Now I’ll be the first to admit that I’m not much good at dancing. Not much good at all. To be honest, I am completely useless at dancing and would have a better chance of parsing Sanskrit rather than doing the waltz.
I blame my old secondary school. Oh yes, they used to teach us how to dance, especially before the Christmas social evenings but because the medieval gramophone rarely worked, I got the job of playing the piano, being the only one in the class who could make a decent job of it. So while the other spotty teens were stumbling about in the school hall learning all the steps, I was stuck at the piano. On reflection, it probably didn’t matter very much because not many people these days do the waltz, let alone the Boston Two Step.
Bartók’s high-school-graduation photo, 1899.
Perhaps the human body was meant for dancing, except mine of course. Dance has been part of ceremony, ritual and celebration for thousands of years. Archaeologists have traced dance back to around 3,000 BC and its origins may be even earlier. I wouldn’t mind betting that some of the earliest forms of dance, especially those for ceremonial or religious purposes might have existed without any kind of musical assistance.
In more modern times, the concept of dance without music is difficult to imagine and for the last couple of millennia music and dance have become inextricably linked. Since Baroque times, composers have turned to dance music for ideas and inspiration. Dance suites have been popular since the early seventeenth century and remained popular with composers ever since.
Béla Bartók (1881-1945): Dance Suite. Deutsches Symphonie-Orchester Berlin, cond. Ingo Metzmacher (Duration: 16:22; Video: 720p HD)
Hungarian tourist guides are fond of telling everyone that their capital city was once made up of two separate towns. Buda is the old aristocratic town on the hill overlooking the Danube and Pest lies on the flat land on the opposite side of the river. The two towns were officially merged in 1873 and with a flash of original thinking were re-named Budapest.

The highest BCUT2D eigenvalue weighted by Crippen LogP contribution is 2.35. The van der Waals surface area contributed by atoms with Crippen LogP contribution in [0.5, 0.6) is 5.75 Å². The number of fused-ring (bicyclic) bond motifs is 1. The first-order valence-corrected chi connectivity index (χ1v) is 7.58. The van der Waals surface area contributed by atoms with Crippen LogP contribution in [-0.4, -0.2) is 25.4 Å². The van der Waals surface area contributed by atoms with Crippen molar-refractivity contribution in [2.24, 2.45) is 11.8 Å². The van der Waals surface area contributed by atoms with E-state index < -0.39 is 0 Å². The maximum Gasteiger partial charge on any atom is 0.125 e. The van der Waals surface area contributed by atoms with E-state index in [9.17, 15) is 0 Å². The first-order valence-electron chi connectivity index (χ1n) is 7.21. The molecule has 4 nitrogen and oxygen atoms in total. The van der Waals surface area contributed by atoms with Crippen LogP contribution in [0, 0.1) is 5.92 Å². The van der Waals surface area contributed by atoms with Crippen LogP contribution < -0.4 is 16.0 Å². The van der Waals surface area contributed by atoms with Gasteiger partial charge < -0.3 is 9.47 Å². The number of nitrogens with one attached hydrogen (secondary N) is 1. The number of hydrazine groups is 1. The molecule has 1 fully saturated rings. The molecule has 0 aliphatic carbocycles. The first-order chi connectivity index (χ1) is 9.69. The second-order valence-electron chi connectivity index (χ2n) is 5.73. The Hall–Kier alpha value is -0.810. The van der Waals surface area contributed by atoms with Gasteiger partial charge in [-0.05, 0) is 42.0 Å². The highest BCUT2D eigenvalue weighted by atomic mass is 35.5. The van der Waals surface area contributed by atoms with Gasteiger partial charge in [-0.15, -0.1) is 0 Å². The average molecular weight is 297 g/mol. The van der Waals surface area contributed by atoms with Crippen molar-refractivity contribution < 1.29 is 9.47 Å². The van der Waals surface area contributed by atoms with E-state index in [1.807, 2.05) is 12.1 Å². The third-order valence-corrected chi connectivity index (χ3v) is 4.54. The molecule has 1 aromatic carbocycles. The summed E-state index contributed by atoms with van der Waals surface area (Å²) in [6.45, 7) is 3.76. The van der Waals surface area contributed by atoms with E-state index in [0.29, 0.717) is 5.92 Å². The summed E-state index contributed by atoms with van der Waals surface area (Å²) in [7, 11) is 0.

In 1923, the city council threw an enormous party to celebrate the fiftieth anniversary of the merger. To bring a sense of gravitas to the event, the council decided to stage a grand concert for which the country’s leading composers were commissioned to contribute new works. One of them was Béla Bartók, who composed the Dance Suite for the occasion. He was extremely unhappy about the performance and afterwards wrote that “it was so badly performed that it couldn’t achieve any significant success. As usual, rehearsal time was much too short, so the performance sounded like a sight-reading, and a poor one at that.”
Bartók had to wait another two years until the work got the performance it deserved – in Prague, as it turned out. The work was rapturously received and during the following years it was played all over Europe. It probably did more for Bartók’s reputation than all his previous works put together.
Bartók had been studying and recording folk music since 1905 and although the melodies in the Dance Suite speak of Eastern Europe they are entirely Bartók’s own invention. The work is full of typical Hungarian rhythms and along with his popular Concerto for Orchestra, it makes an excellent introduction to the music of this titan of the twentieth century.
The Deutsches Symphonie-Orchester Berlin was founded in 1946 by American occupation forces and called the RIAS-Symphonie-Orchester. The acronym stands for Rundfunk im amerikanischen Sektor and in1956 it was renamed the Berlin Radio Symphony Orchestra and in 1993 assumed its present name. The Orchestra’s first principal conductor was Ferenc Fricsay whose distinguished son lives in Pattaya.
Leonard Bernstein (1918-1990): Symphonic Dances from “West Side Story”. Simón Bolívar Youth Orchestra of Venezuela cond. Gustavo Dudamel (Duration: 23:04; Video: 480p)
West Side Story was inspired partly by Shakespeare’s Romeo and Juliet. The story is set in New York City in the mid-1950s and explores the rivalry between the Jets and the Sharks, two teenage street gangs of different ethnic backgrounds. Dance plays a crucial role in the musical and it contains some wonderful melodies presented with brilliant orchestration.
Contrary to popular belief, the Symphonic Dances were not actually orchestrated by the composer although he closely supervised the process. He wrote the score of the original stage production, but later appointed several people, among them the professional orchestrators Irwin Kostal and Sid Ramin to scale up the music from a theatre band to a huge symphony orchestra.
Vibrant instrumental combinations and a huge percussion section are used to enhance the music. It is truly exciting stuff and it includes all the well-known numbers from the show. If you have fond memories of West Side Story, I am sure you’ll enjoy this version played by this superb orchestra.